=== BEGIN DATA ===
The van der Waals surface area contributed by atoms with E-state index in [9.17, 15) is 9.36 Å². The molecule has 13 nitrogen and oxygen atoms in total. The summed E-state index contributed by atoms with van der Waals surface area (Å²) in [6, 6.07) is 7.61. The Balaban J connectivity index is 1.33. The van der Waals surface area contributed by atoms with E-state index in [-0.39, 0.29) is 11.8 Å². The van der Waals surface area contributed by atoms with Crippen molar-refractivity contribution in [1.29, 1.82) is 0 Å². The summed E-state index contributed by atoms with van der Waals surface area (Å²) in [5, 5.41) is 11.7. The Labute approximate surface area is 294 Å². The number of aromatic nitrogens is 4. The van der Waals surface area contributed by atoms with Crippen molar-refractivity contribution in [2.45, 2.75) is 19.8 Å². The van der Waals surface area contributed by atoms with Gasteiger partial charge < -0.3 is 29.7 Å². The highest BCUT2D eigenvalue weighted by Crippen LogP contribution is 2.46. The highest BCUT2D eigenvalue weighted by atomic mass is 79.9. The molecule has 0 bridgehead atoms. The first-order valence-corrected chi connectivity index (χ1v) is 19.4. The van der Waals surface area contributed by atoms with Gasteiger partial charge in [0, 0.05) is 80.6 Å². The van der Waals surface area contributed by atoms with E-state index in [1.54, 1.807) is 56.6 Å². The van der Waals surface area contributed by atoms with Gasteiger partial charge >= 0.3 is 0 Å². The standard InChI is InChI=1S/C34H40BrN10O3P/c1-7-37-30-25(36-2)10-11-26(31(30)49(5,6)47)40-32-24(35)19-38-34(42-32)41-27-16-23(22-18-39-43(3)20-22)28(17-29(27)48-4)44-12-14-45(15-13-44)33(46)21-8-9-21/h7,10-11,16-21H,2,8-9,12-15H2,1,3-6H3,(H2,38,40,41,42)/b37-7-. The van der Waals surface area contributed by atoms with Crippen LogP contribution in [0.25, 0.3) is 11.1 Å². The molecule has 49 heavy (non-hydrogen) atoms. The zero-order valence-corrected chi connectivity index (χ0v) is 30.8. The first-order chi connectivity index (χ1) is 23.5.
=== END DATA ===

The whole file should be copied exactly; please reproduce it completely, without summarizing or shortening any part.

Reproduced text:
The van der Waals surface area contributed by atoms with E-state index in [9.17, 15) is 9.36 Å². The molecule has 13 nitrogen and oxygen atoms in total. The summed E-state index contributed by atoms with van der Waals surface area (Å²) in [6, 6.07) is 7.61. The Balaban J connectivity index is 1.33. The van der Waals surface area contributed by atoms with E-state index in [-0.39, 0.29) is 11.8 Å². The van der Waals surface area contributed by atoms with Crippen molar-refractivity contribution in [1.29, 1.82) is 0 Å². The summed E-state index contributed by atoms with van der Waals surface area (Å²) in [5, 5.41) is 11.7. The Labute approximate surface area is 294 Å². The number of aromatic nitrogens is 4. The van der Waals surface area contributed by atoms with Crippen molar-refractivity contribution in [2.45, 2.75) is 19.8 Å². The van der Waals surface area contributed by atoms with Gasteiger partial charge < -0.3 is 29.7 Å². The highest BCUT2D eigenvalue weighted by Crippen LogP contribution is 2.46. The highest BCUT2D eigenvalue weighted by atomic mass is 79.9. The molecule has 0 bridgehead atoms. The first-order valence-corrected chi connectivity index (χ1v) is 19.4. The van der Waals surface area contributed by atoms with Gasteiger partial charge in [0, 0.05) is 80.6 Å². The van der Waals surface area contributed by atoms with E-state index in [1.54, 1.807) is 56.6 Å². The van der Waals surface area contributed by atoms with Gasteiger partial charge >= 0.3 is 0 Å². The standard InChI is InChI=1S/C34H40BrN10O3P/c1-7-37-30-25(36-2)10-11-26(31(30)49(5,6)47)40-32-24(35)19-38-34(42-32)41-27-16-23(22-18-39-43(3)20-22)28(17-29(27)48-4)44-12-14-45(15-13-44)33(46)21-8-9-21/h7,10-11,16-21H,2,8-9,12-15H2,1,3-6H3,(H2,38,40,41,42)/b37-7-. The van der Waals surface area contributed by atoms with Crippen LogP contribution in [0.25, 0.3) is 11.1 Å². The molecule has 49 heavy (non-hydrogen) atoms. The zero-order valence-corrected chi connectivity index (χ0v) is 30.8. The first-order chi connectivity index (χ1) is 23.5.